Unions Hope Federation Improves Bargaining

Two groups of unions have proposed uniting distinct laborers under one federation to strengthen the bargaining powers of work­ers, union officials said.

Some union officials, however, believe the federation would be a mere vehicle for political gain.

The National Labor Advisory Committee has proposed creating the Cambodian Confeder­ation Trade Union, an umbrella organization for food and textile workers, among others, said com­­mittee member Chuon Mom­thol.

The Confederation would provide legal services to unions and collectively lobby employers and the government to uphold the la­bor law, he said on Monday.

“The unions don’t listen to each other now. We want to put them together, so when we have a problem that can’t be solved at the factory level, the confederation will have a massive strike,” he said.

Chuon Momthol, who serves as the pro-CPP Cambodian Un­ion Federation president, said the Confederation would be nonpartisan. But Chea Vichea, president of the Free Trade Union of Work­ers of the Kingdom of Cam­bodia, accused Chuon Mom­thol, and the Advisory Commit­tee, of using the Confed­eration to strengthen CPP grassroots support.

“They just want to take our workers’ power to support the CPP,” he said. “When you involve them, no one but the CPP can be elected to represent.”

Although the Free Trade Un­ion sits on the Advisory Commit­tee—a council of employers, un­ions and government officials that opines on proposed labor law amendments and textile industry problems—Chea Vichea alleges the government manipulates it.

Three of the Advisory Commit­tee’s five representative unions are aligned with, or supported by, the ruling party. A ma­jority vote determines the unions’ platform and generally coincides with the government’s agenda, said Chea Vichea, an ardent Sam Rainsy Party supporter.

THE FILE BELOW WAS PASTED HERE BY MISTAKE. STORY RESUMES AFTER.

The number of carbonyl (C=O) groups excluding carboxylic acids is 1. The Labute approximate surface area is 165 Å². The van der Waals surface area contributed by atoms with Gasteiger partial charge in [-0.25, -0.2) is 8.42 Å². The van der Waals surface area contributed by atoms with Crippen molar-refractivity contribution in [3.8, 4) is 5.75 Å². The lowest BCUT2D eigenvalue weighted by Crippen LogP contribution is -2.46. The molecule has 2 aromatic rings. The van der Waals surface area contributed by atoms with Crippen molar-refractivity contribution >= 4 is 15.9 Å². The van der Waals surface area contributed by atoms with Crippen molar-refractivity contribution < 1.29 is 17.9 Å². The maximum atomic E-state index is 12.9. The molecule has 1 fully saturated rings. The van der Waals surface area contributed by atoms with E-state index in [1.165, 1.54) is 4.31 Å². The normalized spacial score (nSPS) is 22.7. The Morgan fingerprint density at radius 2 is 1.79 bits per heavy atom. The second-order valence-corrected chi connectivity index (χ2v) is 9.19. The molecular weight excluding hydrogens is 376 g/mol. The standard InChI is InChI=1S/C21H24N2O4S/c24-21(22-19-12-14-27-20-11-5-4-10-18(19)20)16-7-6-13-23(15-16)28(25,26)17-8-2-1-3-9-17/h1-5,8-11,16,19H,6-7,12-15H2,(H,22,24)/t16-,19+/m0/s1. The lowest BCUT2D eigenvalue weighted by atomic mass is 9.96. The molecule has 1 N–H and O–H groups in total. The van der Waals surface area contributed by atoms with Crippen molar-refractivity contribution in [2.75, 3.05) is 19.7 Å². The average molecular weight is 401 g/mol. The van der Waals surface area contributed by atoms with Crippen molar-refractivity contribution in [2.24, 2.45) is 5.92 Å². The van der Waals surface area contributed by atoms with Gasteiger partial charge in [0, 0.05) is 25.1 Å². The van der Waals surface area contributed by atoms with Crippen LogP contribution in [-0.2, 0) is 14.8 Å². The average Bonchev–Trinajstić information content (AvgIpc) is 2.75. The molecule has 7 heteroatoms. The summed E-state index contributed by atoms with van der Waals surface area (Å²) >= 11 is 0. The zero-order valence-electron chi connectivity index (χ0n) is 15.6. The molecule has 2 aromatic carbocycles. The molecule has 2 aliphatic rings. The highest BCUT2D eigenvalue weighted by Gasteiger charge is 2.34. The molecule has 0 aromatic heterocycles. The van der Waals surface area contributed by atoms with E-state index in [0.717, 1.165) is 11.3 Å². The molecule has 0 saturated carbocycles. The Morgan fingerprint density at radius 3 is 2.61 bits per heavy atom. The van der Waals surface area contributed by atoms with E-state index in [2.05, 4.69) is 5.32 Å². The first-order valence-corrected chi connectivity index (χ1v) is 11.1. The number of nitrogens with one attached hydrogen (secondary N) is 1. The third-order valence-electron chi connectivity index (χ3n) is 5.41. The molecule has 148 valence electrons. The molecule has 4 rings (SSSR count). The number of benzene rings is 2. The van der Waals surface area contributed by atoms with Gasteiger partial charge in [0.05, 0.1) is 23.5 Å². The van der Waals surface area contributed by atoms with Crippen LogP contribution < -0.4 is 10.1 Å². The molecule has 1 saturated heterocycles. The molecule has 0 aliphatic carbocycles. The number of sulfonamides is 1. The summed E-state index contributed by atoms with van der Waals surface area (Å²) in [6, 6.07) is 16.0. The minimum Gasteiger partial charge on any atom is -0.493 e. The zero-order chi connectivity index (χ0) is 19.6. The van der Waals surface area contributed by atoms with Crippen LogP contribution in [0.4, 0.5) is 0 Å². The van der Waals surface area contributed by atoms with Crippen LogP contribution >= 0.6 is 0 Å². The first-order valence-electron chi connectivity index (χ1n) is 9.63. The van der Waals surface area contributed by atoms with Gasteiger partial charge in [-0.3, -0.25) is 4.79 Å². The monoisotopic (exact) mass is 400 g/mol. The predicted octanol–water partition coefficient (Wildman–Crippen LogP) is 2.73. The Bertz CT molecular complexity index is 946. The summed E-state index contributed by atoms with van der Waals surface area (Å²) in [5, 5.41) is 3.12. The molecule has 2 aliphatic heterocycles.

He said he would not join the Confederation spearheaded by Choun Momthol but would welcome the formation of an organization that is independent. Chhorn Sokha, president of the Cambod­ian Coalition of Apparel Workers Democratic Union, also suggested forming a federation autonomous from the government. An Nan, who advises CCAWDU, said the federation would be an alternative to the CPP unions now accepted as lobbying agents by the Mini­stry of Social Affairs and Labor.

In time, Chhorn Sokha said, the federation could evolve from a labor watchdog into an agent for social and political change.

“We don’t have enough strength now, so if we gather we will be strong,” she said.

Cambodian Independent Tea­chers’ Association President Rong Chhun, another opposition party supporter, said he would support the movement, but suggested unions join the already existing Cambodian Watchdog Coalition.

The Coalition of students, teachers, textile workers and farmers openly criticizes the government and has called for Prime Minister Hun Sen’s resignation.

Labor Ministry Inspections Chief In Khemara said Monday that the ministry does not favor CPP unions. He did not say if the government would welcome or work with a new federation, saying only that the group must meet several criteria to be recognized.

The strength of unions has grown considerably since Cam­bodia signed a bilateral textile agreement with the US in 1998, securing increased US buyers in exchange for improved labor stand­ards. Emboldened by US support, unions became problematic for garment manufacturers for staging costly wildcat strikes. Only recently have more active unions prioritized peaceful bargaining over protest.

David Van of the Garment Manufacturers Association in Cambodia regarded the proposed federations with hesitation on Sunday.

He said unions should learn to control their members before forming federations.

“A massive federation can mean a massive mess,” Van said.

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